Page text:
I had actually decided not to write anything about the currency Plan B because I’ve discussed this topic at length in various posts over the past two years, but it’s probably a good time to summarise them.
First of all, the reason why there’s no Plan B in the White Paper and why Alex Salmond didn’t want to reveal a Plan B in the TV debate is because the three principles of getting the best deal, providing maximum clarity and refusing pre-negotiation are in direct conflict:
- If we want to get the best deal for Scotland and provide maximum clarity to the voters, we’ll have to pre-negotiate important questions such as which currency to use.
- If we want to provide maximum clarity and accept the veto on pre-negotiations, we’ll have to give away out negotiation strategy and accept the risk that we might not get the best deal for Scotland.
- If we want to get the best deal for Scotland and accept London’s veto on pre-negotiations, we have to be cagey about our negotiation strategy, thereby sacrificing a certain amount of clarity.
Given this trilemma, it’s understandable the Scottish Government has chosen the third option. They can’t force London to pre-negotiate anything, even if it would clearly be best for the voters, and of course they can’t accept not getting the best deal for Scotland.
Basically, Salmond should have told Darling the following: “Of course I have a Plan B in my drawer. And a Plan C. And a Plan D. I wouldn’t be doing my job if I didn’t. However, if I revealed my alternative plans, I would effectively reveal my negotiation strategy, and that would inevitably lead to a worse deal for Scotland. I want the best deal for Scotland, so I can’t do that. Do you not want Scotland to get the best possible deal, Alastair?”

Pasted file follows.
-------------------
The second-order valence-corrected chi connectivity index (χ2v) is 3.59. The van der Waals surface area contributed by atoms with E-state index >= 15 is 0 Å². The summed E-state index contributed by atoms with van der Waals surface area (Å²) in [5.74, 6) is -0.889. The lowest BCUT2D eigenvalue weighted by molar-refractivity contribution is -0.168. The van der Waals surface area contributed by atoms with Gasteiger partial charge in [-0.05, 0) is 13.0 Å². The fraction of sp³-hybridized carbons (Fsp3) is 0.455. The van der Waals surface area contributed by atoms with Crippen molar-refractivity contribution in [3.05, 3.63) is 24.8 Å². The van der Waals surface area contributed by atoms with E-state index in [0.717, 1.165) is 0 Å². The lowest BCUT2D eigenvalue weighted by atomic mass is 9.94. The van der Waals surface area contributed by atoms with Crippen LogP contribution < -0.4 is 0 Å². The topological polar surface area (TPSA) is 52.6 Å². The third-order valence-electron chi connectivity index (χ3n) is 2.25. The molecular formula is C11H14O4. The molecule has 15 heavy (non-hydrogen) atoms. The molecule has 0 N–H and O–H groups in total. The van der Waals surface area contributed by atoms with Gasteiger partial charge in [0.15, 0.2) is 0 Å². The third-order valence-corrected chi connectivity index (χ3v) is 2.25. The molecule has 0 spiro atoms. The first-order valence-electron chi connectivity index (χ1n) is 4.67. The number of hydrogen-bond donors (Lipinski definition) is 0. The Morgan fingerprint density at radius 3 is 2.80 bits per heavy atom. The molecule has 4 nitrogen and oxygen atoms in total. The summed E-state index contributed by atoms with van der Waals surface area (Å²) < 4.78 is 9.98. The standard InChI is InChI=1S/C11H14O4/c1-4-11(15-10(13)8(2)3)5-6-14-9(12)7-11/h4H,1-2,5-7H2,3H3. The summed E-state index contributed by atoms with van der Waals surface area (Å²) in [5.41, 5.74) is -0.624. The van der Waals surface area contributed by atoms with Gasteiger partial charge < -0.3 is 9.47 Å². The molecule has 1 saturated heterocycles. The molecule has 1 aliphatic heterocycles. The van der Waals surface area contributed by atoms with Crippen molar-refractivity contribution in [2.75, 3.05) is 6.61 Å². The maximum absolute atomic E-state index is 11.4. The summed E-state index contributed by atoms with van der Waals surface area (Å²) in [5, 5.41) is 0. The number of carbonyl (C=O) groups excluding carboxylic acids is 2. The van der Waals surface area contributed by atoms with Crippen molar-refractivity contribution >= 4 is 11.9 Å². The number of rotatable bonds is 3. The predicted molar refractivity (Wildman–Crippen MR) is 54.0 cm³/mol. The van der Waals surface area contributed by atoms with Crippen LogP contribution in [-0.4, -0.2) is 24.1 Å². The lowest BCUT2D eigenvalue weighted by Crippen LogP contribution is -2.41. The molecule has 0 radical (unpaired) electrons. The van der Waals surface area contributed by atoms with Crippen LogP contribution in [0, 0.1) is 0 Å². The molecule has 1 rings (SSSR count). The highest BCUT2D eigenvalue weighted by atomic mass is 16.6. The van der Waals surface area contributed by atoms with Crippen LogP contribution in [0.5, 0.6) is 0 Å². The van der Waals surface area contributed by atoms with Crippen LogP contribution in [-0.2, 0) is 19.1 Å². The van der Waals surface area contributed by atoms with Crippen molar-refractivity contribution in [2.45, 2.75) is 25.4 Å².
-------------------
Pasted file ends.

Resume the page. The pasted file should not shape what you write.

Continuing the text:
On top of this, there are extremely good reasons for believing that Plan B will never be needed because Plan A (a formal currency union) is actually in Westminster’s own interest:
[The Westminster politicians are] shooting themselves in the foot if they [veto Plan A], because there’s good reason to believe that a formal currency union will benefit the rUK more than Scotland because it’s good for currencies to be anchored in natural resources (such as oil) and exports (such as whisky) rather than being dependent mainly on volatile financial services.
Westminster vetoed a currency union to achieve a No vote, not because it’s in the rUK’s political and economic interest (which it isn’t):
It seems George Osborne was thinking that if he ruled out a currency union, voters would naturally vote No to independence. I’m not sure it has occurred to him that we might vote Yes in spite of his speech (or even because of it). […] By ignoring [other] options and by failing to explain why rUK politicians would opt for a solution that might harm rUK businesses, he shows that his sole purpose is scaremongering. He didn’t make this speech to provide visibility for rUK businesses (which would have been prudent), but to bully Scottish voters into voting No.
Even if Plan A really was vetoed by the rUK, Scotland would definitely be using the pound anyway: